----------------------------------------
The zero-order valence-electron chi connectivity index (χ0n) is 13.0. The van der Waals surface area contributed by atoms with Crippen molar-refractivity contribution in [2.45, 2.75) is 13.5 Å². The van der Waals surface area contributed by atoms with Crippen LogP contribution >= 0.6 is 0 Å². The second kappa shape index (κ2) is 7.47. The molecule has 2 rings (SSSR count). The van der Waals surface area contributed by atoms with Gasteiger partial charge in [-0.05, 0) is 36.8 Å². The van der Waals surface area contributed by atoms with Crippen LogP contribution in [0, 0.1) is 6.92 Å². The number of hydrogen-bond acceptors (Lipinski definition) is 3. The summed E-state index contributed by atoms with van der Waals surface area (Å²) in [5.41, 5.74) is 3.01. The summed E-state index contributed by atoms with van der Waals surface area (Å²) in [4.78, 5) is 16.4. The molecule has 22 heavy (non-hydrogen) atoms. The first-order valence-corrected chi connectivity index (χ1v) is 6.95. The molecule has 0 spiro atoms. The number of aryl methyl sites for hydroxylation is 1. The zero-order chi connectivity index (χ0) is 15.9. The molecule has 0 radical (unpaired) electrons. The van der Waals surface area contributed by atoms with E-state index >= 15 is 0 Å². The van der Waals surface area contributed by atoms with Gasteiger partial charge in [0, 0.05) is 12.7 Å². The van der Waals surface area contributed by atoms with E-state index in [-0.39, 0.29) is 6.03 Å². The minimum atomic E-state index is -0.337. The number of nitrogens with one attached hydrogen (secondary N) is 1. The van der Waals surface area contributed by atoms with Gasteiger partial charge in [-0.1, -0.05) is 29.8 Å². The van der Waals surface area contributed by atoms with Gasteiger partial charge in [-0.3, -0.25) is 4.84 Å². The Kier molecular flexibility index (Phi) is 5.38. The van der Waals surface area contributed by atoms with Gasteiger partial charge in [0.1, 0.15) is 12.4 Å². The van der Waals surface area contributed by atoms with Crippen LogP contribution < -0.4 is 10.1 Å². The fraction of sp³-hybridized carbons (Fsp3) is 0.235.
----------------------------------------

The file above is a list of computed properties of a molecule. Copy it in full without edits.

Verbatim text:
The zero-order valence-electron chi connectivity index (χ0n) is 13.0. The van der Waals surface area contributed by atoms with Crippen molar-refractivity contribution in [2.45, 2.75) is 13.5 Å². The van der Waals surface area contributed by atoms with Crippen LogP contribution >= 0.6 is 0 Å². The second kappa shape index (κ2) is 7.47. The molecule has 2 rings (SSSR count). The van der Waals surface area contributed by atoms with Gasteiger partial charge in [-0.05, 0) is 36.8 Å². The van der Waals surface area contributed by atoms with Crippen LogP contribution in [0, 0.1) is 6.92 Å². The number of hydrogen-bond acceptors (Lipinski definition) is 3. The summed E-state index contributed by atoms with van der Waals surface area (Å²) in [5.41, 5.74) is 3.01. The summed E-state index contributed by atoms with van der Waals surface area (Å²) in [4.78, 5) is 16.4. The molecule has 22 heavy (non-hydrogen) atoms. The first-order valence-corrected chi connectivity index (χ1v) is 6.95. The molecule has 0 spiro atoms. The number of aryl methyl sites for hydroxylation is 1. The zero-order chi connectivity index (χ0) is 15.9. The molecule has 0 radical (unpaired) electrons. The van der Waals surface area contributed by atoms with E-state index >= 15 is 0 Å². The van der Waals surface area contributed by atoms with Gasteiger partial charge in [0, 0.05) is 12.7 Å². The van der Waals surface area contributed by atoms with E-state index in [-0.39, 0.29) is 6.03 Å². The minimum atomic E-state index is -0.337. The number of nitrogens with one attached hydrogen (secondary N) is 1. The van der Waals surface area contributed by atoms with Gasteiger partial charge in [-0.1, -0.05) is 29.8 Å². The van der Waals surface area contributed by atoms with Gasteiger partial charge in [-0.3, -0.25) is 4.84 Å². The Kier molecular flexibility index (Phi) is 5.38. The van der Waals surface area contributed by atoms with Gasteiger partial charge in [0.1, 0.15) is 12.4 Å². The van der Waals surface area contributed by atoms with Crippen LogP contribution < -0.4 is 10.1 Å². The fraction of sp³-hybridized carbons (Fsp3) is 0.235.